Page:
Should VISA holders who commit crimes be deported from their host country?
Can the deportation of VISA holders be linked to ingrained racism in any way?
Check out my video response below:
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There has been a great deal of talk in Australia regarding the deportation of VISA holders holding criminal records. Recently the government announced that it will deport two young men with apparent links to the notorious Apex gang. Migration laws were altered in 2014 in order to give Immigration the power to cancel visas of non citizens who fail to pass a character test or have been convicted of a crime which involves incarceration of longer than twelve months.
These new laws were initially used to remove foreign born bikie gang members from Australia. Now they are being applied to any foreign born visa holder that commits crime. 19 year old Sudanese born Isaac Gatkouth was riddled on ice when he decided to a point a gun at a motorist during a robbery. He denies links to the Apex gang. Gatkouth moved to Australia at the age of nine years. He had a difficult upbringing and was raised by his sister and has not seen his mother since he was five. He recently discovered that his father passed away when he was a toddler.
A statement released by a Melbourne Community Centre spoke about the discrimination that is behind the deportation policy. The move to cancel the visas of alleged members of APEX or other street gangs is “inherently racist” It implies that ethnic background is a factor in crime. The Australian community is not taking responsibility and what these young men need a reality check, guidance and support. Focusing on their ethnic background is cowardly and prejudice.
I am unsettled by racism being brought into this argument. There is no racism in this immigration law. It treats every offender in the exact same way. Where is the focus on ethnicity in this legislation? If anyone is making this a racial issue, it is the media and certain members of the public. I decided to write this piece largely because I am so sick of situations being turned into an opportunity to indulge in accusations of racism.
This situation is far simpler than that. Both citizens and non citizens have to face consequences for their decision to commit crimes. Nations have more than enough to deal with in regards to their own criminal citizens. Why should they take on the burden of responsibility with foreign born criminals? If a visa holder commits a crime, they should be deported after serving their sentence. Deportation is the further extension of their punishment. Their country of origin is irrelevant and does not play a part in their sentencing. This sends out a clear message to all visa holders. If you don’t abide by the law of your host nation you will be jailed and deported. It acts as the ultimate deterrence.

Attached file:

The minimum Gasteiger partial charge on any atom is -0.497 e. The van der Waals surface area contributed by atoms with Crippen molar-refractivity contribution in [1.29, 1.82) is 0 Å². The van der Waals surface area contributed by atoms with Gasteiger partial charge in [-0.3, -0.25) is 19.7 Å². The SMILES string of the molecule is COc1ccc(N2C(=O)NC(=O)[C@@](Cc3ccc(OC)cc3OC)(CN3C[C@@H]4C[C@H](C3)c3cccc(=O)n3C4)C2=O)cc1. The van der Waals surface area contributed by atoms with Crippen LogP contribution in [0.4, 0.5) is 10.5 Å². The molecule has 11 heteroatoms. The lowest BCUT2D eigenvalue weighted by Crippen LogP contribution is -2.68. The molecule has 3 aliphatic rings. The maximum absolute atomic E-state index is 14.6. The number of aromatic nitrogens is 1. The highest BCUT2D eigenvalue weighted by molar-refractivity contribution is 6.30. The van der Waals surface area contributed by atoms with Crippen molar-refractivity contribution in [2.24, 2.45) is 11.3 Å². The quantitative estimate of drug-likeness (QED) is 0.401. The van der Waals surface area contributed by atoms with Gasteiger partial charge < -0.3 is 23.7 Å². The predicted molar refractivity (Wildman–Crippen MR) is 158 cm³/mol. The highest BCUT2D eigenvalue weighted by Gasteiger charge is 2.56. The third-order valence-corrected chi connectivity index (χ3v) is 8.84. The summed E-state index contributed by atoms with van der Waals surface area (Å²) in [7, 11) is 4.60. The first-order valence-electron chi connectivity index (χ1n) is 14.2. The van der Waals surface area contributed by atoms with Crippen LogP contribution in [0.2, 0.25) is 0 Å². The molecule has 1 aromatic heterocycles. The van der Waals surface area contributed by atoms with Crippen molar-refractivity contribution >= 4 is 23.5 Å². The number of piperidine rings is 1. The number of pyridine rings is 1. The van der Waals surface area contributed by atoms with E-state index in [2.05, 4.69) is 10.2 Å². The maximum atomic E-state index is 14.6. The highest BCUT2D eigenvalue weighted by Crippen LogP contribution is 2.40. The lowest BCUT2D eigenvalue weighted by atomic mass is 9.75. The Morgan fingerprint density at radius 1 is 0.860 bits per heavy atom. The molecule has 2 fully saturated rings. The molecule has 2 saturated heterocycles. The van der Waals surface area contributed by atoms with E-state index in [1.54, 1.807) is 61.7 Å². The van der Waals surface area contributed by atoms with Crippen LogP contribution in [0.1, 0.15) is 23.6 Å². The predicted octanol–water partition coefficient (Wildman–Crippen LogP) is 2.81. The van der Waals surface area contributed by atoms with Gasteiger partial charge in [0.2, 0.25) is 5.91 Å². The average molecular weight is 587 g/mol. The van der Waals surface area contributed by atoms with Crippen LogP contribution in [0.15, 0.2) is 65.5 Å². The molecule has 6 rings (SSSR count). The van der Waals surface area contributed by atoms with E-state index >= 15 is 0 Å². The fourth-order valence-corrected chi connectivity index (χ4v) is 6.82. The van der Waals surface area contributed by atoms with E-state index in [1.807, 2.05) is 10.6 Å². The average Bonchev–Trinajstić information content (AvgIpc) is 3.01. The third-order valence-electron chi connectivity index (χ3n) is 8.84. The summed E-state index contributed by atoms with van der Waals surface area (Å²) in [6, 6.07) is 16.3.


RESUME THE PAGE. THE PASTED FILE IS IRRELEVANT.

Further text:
This does not mean that I do not have sympathies for the context of certain offenders. Some say that the Australian community is not taking responsibility. The Australian government has to take a certain amount of responsibility, especially where Sudanese immigration is concerned.
In many ways I blame the government , particularly the John Howard government . In the early 2000s the Australian government decided to bring in a large amount of refugees from Sudan. This itself is not the issue.
What infuriated me was that they spent the time and money to bring people in, yet did not invest any significant time or money into cultural assimilation. The Sudanese came from a severely war torn country where violence is a normalized part of life. They needed extra special care and integration due to their background. Regardless, no matter what your context is, you know that it is wrong to stick a gun in someone’s face and rob them. Gatkouth’s background cannot be used a defence for his crimes. He and others like him do require guidance and support but where do you draw the line when you are dealing with a foreign born criminal?
Allowing them back into the host nation’s society shows far too much tolerance and leniency. My suggestion would be to implement strong central support and care systems for foreign born visa holders that can facilitate a successful process of societal integration. Carers should be available whenever a person feels lost or scared or in need of guidance. This is the only way to significantly reduce these types of crimes.